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Thursday, November 27, 2014

Lake Tarawera Outlet and Tarawera Falls, North Island, New Zealand

In January we went to Lake Tarawera Outlet in New Zealand. This beautiful area has a large DOC (Department of Conservation) campground and is the starting point for the Tarawera Outlet to (Tarawera) Falls Track.
Lake Tarawera Outlet, looking west over LakeTarawera

Lake Tarawera Outlet, looking north. 
The Lake Tarawera Outlet Campsite has 50 tent sites, tap water, toilets, a cooking shelter, picnic tables and a boat ramp. Dogs are permitted on leash. It is $6 per adult and $3 for 5 to 17 year olds, per night. No bookings are taken. There is also a permit required to access the forestry road to the campsite which costs $5. Tickets are purchased at Kawerau Information Centre, Plunket Street, Kawerau. Kawerau is about 55 km east of Rotorua and the drive is very scenic.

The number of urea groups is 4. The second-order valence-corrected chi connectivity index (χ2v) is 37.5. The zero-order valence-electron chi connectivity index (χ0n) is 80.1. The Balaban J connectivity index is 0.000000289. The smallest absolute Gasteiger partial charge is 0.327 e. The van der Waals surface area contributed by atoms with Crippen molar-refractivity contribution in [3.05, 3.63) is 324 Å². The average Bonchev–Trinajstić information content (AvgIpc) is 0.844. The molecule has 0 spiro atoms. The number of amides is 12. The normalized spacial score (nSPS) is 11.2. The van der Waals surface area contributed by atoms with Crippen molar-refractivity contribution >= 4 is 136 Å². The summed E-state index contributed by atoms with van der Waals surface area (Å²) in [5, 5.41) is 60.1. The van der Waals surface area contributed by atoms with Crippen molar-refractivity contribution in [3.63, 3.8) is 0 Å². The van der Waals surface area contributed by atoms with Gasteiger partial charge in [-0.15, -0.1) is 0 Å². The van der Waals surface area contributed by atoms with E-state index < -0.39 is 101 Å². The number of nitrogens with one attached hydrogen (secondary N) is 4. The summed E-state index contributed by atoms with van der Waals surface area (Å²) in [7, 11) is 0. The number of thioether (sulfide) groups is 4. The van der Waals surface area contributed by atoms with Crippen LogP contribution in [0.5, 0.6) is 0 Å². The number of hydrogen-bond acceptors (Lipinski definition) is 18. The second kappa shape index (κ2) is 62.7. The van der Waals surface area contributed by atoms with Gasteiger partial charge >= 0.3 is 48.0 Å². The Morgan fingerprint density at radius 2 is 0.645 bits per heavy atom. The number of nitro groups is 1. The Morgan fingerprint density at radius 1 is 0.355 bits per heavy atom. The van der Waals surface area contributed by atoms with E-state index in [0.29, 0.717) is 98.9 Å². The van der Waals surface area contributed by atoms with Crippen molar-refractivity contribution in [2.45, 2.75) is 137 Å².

Lake Rotoma, between Rotorua and Kawerau.

Be sure to get directions and a map to Lake Tarawera Outlet Campsite from the Kawerau Information Centre because Goggle Maps lists the campground as only 1.6 km away which is not the case. The campground is on the eastern shore of Lake Tarawera, approximately 25 km from Kawerau by good gravel roads. The forestry gate is closed at night and during times of high fire danger.

Kawerau, looking at Mount Edgecumbe.
Forestry Road to Lake Tarawera Outlet (looking back towards Mt Edgecumbe).